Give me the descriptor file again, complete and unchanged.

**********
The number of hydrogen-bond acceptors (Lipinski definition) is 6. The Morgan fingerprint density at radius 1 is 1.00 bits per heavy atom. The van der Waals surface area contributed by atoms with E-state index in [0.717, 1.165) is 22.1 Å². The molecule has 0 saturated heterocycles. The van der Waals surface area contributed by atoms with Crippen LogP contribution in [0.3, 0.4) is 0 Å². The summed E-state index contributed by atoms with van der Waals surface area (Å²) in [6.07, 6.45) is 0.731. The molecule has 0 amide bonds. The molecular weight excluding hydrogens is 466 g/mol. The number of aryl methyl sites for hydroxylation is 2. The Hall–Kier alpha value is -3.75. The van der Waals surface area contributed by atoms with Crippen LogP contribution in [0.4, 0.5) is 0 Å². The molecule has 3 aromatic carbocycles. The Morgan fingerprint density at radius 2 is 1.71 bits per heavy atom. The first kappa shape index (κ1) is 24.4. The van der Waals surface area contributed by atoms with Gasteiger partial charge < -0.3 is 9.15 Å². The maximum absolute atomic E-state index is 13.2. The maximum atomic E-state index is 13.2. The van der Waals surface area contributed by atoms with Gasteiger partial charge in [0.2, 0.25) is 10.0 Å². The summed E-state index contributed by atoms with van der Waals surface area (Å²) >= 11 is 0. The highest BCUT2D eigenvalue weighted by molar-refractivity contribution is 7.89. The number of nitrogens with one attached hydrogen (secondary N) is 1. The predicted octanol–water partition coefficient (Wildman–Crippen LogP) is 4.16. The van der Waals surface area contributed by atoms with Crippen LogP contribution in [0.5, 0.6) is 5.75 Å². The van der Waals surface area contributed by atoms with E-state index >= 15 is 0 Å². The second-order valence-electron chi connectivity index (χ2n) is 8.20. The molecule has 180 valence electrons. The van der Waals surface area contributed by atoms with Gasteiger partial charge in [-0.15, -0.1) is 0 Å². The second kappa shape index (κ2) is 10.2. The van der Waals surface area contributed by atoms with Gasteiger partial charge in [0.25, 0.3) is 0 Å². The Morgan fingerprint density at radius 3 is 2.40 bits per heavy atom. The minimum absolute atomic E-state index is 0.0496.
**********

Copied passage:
The number of hydrogen-bond acceptors (Lipinski definition) is 6. The Morgan fingerprint density at radius 1 is 1.00 bits per heavy atom. The van der Waals surface area contributed by atoms with E-state index in [0.717, 1.165) is 22.1 Å². The molecule has 0 saturated heterocycles. The van der Waals surface area contributed by atoms with Crippen LogP contribution in [0.3, 0.4) is 0 Å². The summed E-state index contributed by atoms with van der Waals surface area (Å²) in [6.07, 6.45) is 0.731. The molecule has 0 amide bonds. The molecular weight excluding hydrogens is 466 g/mol. The number of aryl methyl sites for hydroxylation is 2. The Hall–Kier alpha value is -3.75. The van der Waals surface area contributed by atoms with Crippen LogP contribution in [0.4, 0.5) is 0 Å². The molecule has 3 aromatic carbocycles. The Morgan fingerprint density at radius 2 is 1.71 bits per heavy atom. The first kappa shape index (κ1) is 24.4. The van der Waals surface area contributed by atoms with Gasteiger partial charge < -0.3 is 9.15 Å². The maximum absolute atomic E-state index is 13.2. The maximum atomic E-state index is 13.2. The van der Waals surface area contributed by atoms with Gasteiger partial charge in [0.2, 0.25) is 10.0 Å². The summed E-state index contributed by atoms with van der Waals surface area (Å²) >= 11 is 0. The highest BCUT2D eigenvalue weighted by molar-refractivity contribution is 7.89. The number of nitrogens with one attached hydrogen (secondary N) is 1. The predicted octanol–water partition coefficient (Wildman–Crippen LogP) is 4.16. The van der Waals surface area contributed by atoms with Crippen LogP contribution in [0.5, 0.6) is 5.75 Å². The van der Waals surface area contributed by atoms with E-state index >= 15 is 0 Å². The second-order valence-electron chi connectivity index (χ2n) is 8.20. The molecule has 180 valence electrons. The van der Waals surface area contributed by atoms with Gasteiger partial charge in [-0.15, -0.1) is 0 Å². The second kappa shape index (κ2) is 10.2. The van der Waals surface area contributed by atoms with Gasteiger partial charge in [0.25, 0.3) is 0 Å². The Morgan fingerprint density at radius 3 is 2.40 bits per heavy atom. The minimum absolute atomic E-state index is 0.0496.